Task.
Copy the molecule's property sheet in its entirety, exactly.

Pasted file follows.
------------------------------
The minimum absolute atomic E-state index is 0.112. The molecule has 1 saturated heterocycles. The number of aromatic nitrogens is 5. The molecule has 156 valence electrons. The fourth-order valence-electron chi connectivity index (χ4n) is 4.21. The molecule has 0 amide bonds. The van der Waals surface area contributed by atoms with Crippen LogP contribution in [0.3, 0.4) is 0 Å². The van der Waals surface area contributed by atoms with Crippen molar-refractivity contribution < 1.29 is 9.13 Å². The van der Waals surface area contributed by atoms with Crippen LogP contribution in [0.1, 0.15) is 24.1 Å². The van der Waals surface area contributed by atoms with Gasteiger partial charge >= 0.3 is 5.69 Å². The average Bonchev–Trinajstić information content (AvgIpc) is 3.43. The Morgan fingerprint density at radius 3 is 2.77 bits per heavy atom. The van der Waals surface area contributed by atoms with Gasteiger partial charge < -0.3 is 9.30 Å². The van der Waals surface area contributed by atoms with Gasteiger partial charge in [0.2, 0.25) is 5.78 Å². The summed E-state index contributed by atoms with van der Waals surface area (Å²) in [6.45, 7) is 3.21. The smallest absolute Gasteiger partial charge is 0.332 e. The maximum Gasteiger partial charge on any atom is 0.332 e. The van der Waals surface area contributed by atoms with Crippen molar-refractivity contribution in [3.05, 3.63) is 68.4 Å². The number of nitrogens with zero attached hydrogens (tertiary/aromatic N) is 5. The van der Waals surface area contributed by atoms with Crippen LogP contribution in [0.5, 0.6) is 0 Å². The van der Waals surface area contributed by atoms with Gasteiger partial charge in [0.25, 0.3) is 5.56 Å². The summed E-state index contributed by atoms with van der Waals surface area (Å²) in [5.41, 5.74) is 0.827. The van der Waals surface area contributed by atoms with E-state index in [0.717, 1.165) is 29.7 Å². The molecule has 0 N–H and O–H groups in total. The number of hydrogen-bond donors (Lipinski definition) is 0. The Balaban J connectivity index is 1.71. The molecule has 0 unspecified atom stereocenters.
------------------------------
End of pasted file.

The minimum absolute atomic E-state index is 0.112. The molecule has 1 saturated heterocycles. The number of aromatic nitrogens is 5. The molecule has 156 valence electrons. The fourth-order valence-electron chi connectivity index (χ4n) is 4.21. The molecule has 0 amide bonds. The van der Waals surface area contributed by atoms with Crippen LogP contribution in [0.3, 0.4) is 0 Å². The van der Waals surface area contributed by atoms with Crippen molar-refractivity contribution < 1.29 is 9.13 Å². The van der Waals surface area contributed by atoms with Crippen LogP contribution in [0.1, 0.15) is 24.1 Å². The van der Waals surface area contributed by atoms with Gasteiger partial charge >= 0.3 is 5.69 Å². The average Bonchev–Trinajstić information content (AvgIpc) is 3.43. The Morgan fingerprint density at radius 3 is 2.77 bits per heavy atom. The van der Waals surface area contributed by atoms with Gasteiger partial charge < -0.3 is 9.30 Å². The van der Waals surface area contributed by atoms with Gasteiger partial charge in [0.2, 0.25) is 5.78 Å². The summed E-state index contributed by atoms with van der Waals surface area (Å²) in [6.45, 7) is 3.21. The smallest absolute Gasteiger partial charge is 0.332 e. The maximum Gasteiger partial charge on any atom is 0.332 e. The van der Waals surface area contributed by atoms with Crippen molar-refractivity contribution in [3.05, 3.63) is 68.4 Å². The number of nitrogens with zero attached hydrogens (tertiary/aromatic N) is 5. The van der Waals surface area contributed by atoms with Crippen LogP contribution in [0.5, 0.6) is 0 Å². The van der Waals surface area contributed by atoms with Gasteiger partial charge in [0.25, 0.3) is 5.56 Å². The summed E-state index contributed by atoms with van der Waals surface area (Å²) in [5.41, 5.74) is 0.827. The van der Waals surface area contributed by atoms with E-state index in [0.717, 1.165) is 29.7 Å². The molecule has 0 N–H and O–H groups in total. The number of hydrogen-bond donors (Lipinski definition) is 0. The Balaban J connectivity index is 1.71. The molecule has 0 unspecified atom stereocenters.